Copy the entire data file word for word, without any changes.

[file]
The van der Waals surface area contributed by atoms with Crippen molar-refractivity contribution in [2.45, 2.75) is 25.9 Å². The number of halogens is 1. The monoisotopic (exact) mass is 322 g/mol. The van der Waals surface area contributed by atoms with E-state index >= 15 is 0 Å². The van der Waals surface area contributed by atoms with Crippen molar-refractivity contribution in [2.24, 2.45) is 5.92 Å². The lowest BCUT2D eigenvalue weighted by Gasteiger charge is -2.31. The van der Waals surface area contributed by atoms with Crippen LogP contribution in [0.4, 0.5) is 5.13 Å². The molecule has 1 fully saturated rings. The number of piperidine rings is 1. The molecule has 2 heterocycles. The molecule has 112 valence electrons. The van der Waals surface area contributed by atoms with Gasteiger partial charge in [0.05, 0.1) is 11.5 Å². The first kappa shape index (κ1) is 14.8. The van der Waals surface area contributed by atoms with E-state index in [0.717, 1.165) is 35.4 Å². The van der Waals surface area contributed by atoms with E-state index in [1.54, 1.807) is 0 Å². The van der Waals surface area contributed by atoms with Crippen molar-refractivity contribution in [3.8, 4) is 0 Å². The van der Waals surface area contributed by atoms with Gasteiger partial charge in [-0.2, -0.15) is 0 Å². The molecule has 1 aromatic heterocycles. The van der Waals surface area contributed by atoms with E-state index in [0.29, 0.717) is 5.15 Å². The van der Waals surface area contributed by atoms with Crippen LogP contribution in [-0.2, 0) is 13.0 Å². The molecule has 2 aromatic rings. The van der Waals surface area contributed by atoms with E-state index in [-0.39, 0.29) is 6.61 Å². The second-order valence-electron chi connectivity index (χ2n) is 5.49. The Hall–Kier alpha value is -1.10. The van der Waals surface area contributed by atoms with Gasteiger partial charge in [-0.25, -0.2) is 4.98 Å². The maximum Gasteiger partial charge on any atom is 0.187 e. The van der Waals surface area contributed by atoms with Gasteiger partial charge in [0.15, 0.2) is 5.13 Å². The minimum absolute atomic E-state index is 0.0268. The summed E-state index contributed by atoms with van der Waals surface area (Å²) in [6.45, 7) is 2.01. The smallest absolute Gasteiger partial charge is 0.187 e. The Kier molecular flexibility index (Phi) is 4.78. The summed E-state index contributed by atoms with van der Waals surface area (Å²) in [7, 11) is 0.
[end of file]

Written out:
The van der Waals surface area contributed by atoms with Crippen molar-refractivity contribution in [2.45, 2.75) is 25.9 Å². The number of halogens is 1. The monoisotopic (exact) mass is 322 g/mol. The van der Waals surface area contributed by atoms with E-state index >= 15 is 0 Å². The van der Waals surface area contributed by atoms with Crippen molar-refractivity contribution in [2.24, 2.45) is 5.92 Å². The lowest BCUT2D eigenvalue weighted by Gasteiger charge is -2.31. The van der Waals surface area contributed by atoms with Crippen LogP contribution in [0.4, 0.5) is 5.13 Å². The molecule has 1 fully saturated rings. The number of piperidine rings is 1. The molecule has 2 heterocycles. The molecule has 112 valence electrons. The van der Waals surface area contributed by atoms with Gasteiger partial charge in [0.05, 0.1) is 11.5 Å². The first kappa shape index (κ1) is 14.8. The van der Waals surface area contributed by atoms with E-state index in [0.717, 1.165) is 35.4 Å². The van der Waals surface area contributed by atoms with E-state index in [1.54, 1.807) is 0 Å². The van der Waals surface area contributed by atoms with Crippen molar-refractivity contribution in [3.8, 4) is 0 Å². The van der Waals surface area contributed by atoms with Gasteiger partial charge in [-0.2, -0.15) is 0 Å². The molecule has 1 aromatic heterocycles. The van der Waals surface area contributed by atoms with E-state index in [0.29, 0.717) is 5.15 Å². The van der Waals surface area contributed by atoms with Crippen LogP contribution in [-0.2, 0) is 13.0 Å². The molecule has 2 aromatic rings. The van der Waals surface area contributed by atoms with E-state index in [-0.39, 0.29) is 6.61 Å². The second-order valence-electron chi connectivity index (χ2n) is 5.49. The Hall–Kier alpha value is -1.10. The van der Waals surface area contributed by atoms with Gasteiger partial charge in [-0.25, -0.2) is 4.98 Å². The maximum Gasteiger partial charge on any atom is 0.187 e. The van der Waals surface area contributed by atoms with Gasteiger partial charge in [0.15, 0.2) is 5.13 Å². The minimum absolute atomic E-state index is 0.0268. The summed E-state index contributed by atoms with van der Waals surface area (Å²) in [6.45, 7) is 2.01. The smallest absolute Gasteiger partial charge is 0.187 e. The Kier molecular flexibility index (Phi) is 4.78. The summed E-state index contributed by atoms with van der Waals surface area (Å²) in [7, 11) is 0.